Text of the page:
Ranchers are rushing to sell off some of their cattle as the worst drought in nearly 25 years dries up pastures, thins hay supplies and sends feed costs sky-rocketing.
The more desperate in the Midwest are hauling water into areas where creeks have run dry and are scrambling to secure scarce and high-priced hay to keep their cattle fed and watered.
But some are giving up, or are about to.
The drought in the Midwest follows another one last year in the southern Plains. The 2011 drought was centered in the heart of cattle country in Texas and helped to shrink the U.S. herd to about 91 million head, the smallest in about 60 years, while sending beef prices to record highs.
A rush by ranchers to sell cattle, and in some cases hogs, could force consumers to dig deeper into their wallets next year as smaller herds can lead to higher beef and pork prices.
"The blasted heat... and no rain. The drought is really drying the pastures and stuff up," said Larry McCarty, who sold off more than a quarter of his 900-head cattle herd on Thursday.
He got $100 per head less than he did a month ago as the high cost of feed has spooked away potential buyers.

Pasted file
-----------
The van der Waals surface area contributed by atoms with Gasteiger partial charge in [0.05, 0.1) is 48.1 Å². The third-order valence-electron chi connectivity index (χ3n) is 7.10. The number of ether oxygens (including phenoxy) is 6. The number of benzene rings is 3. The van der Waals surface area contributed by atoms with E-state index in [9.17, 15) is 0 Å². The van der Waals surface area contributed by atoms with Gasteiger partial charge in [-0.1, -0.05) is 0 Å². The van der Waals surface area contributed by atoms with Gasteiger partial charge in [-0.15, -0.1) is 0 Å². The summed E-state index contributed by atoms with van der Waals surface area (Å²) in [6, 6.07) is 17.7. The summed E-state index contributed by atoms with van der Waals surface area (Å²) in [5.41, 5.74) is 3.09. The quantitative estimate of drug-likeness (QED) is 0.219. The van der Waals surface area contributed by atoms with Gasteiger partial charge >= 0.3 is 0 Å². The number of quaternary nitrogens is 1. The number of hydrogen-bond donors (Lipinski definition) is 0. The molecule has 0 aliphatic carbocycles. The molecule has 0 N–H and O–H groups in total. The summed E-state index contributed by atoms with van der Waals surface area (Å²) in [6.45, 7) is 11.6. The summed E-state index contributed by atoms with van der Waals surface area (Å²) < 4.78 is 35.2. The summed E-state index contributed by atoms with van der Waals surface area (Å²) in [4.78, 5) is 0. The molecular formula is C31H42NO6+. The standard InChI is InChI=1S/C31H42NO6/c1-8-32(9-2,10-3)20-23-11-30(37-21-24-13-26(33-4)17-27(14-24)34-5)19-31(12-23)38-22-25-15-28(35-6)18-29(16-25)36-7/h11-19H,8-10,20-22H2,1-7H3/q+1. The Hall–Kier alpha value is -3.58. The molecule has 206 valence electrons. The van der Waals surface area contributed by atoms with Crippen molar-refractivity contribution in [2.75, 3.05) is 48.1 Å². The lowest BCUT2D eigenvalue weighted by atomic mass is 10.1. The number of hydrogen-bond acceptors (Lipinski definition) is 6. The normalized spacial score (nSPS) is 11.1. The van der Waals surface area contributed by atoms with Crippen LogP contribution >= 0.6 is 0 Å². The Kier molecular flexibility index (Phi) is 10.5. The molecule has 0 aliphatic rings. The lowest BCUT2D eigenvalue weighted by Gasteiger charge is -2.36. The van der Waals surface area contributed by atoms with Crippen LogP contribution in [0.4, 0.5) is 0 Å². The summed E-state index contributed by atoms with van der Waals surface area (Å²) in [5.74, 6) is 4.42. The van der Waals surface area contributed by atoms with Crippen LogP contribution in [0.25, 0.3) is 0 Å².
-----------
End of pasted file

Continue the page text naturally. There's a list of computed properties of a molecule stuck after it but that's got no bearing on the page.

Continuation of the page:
McCarty's cattle were part of an auction that sold more than 500 head on Thursday in Centerville, Iowa, at the Appanoose County Livestock sale barn, said owner Clarence Ballanger.
Clarence says a lot of his customers are really getting hurt by the drought. "That is a lot of people's livelihoods .. .livestock."
He says there was no sign of any large-scale liquidation of cattle yet as ranchers were trying to hold on to their animals but that could change if rain does not arrive in time to save the corn crop in the United States, the world's largest.
"What will happen here… if it does not rain…we'll probably have some big runs," said Clarence, wearing a hat to shade him from the sun as pens of year-old black cattle breathed heavily behind him in the heat.
There has been a big jump in the number of cows slaughtered in the United States. Cows are critical to growing the beef herd, fewer cows means fewer beef cattle later. In the week ending June 30, 52,700 cows were slaughtered, 3 percent more than a year ago during the peak of the Plains drought, USDA data showed.
"We're just going to get down to tiny, tiny amounts of beef available per person in the country," said Chris Hurt, agriculture economist at Purdue University in West Lafayette, Indiana.
HAY SHORTAGE COMPOUNDS FEED SHORTAGE
A key and growing concern for livestock producers is the supply of hay necessary to feed the millions of cattle that are produced across the U.S. Midwest.